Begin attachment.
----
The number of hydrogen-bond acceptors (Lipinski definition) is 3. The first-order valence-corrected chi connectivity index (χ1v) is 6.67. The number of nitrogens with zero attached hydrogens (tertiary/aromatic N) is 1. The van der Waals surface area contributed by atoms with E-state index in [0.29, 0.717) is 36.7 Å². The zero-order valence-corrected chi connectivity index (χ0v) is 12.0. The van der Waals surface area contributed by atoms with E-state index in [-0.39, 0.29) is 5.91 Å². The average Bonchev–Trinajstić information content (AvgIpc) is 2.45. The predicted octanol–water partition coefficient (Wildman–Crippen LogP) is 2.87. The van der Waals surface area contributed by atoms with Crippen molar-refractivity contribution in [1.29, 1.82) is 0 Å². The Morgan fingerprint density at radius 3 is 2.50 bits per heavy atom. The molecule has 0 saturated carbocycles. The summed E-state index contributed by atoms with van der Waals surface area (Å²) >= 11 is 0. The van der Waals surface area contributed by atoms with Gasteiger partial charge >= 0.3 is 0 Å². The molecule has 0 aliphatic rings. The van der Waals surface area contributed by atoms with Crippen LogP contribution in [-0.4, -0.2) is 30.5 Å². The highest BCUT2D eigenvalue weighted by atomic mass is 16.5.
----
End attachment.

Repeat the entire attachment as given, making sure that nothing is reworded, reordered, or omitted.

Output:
The number of hydrogen-bond acceptors (Lipinski definition) is 3. The first-order valence-corrected chi connectivity index (χ1v) is 6.67. The number of nitrogens with zero attached hydrogens (tertiary/aromatic N) is 1. The van der Waals surface area contributed by atoms with E-state index in [0.29, 0.717) is 36.7 Å². The zero-order valence-corrected chi connectivity index (χ0v) is 12.0. The van der Waals surface area contributed by atoms with E-state index in [-0.39, 0.29) is 5.91 Å². The average Bonchev–Trinajstić information content (AvgIpc) is 2.45. The predicted octanol–water partition coefficient (Wildman–Crippen LogP) is 2.87. The van der Waals surface area contributed by atoms with Crippen molar-refractivity contribution in [1.29, 1.82) is 0 Å². The Morgan fingerprint density at radius 3 is 2.50 bits per heavy atom. The molecule has 0 saturated carbocycles. The summed E-state index contributed by atoms with van der Waals surface area (Å²) >= 11 is 0. The van der Waals surface area contributed by atoms with Gasteiger partial charge >= 0.3 is 0 Å². The molecule has 0 aliphatic rings. The van der Waals surface area contributed by atoms with Crippen LogP contribution in [-0.4, -0.2) is 30.5 Å². The highest BCUT2D eigenvalue weighted by atomic mass is 16.5.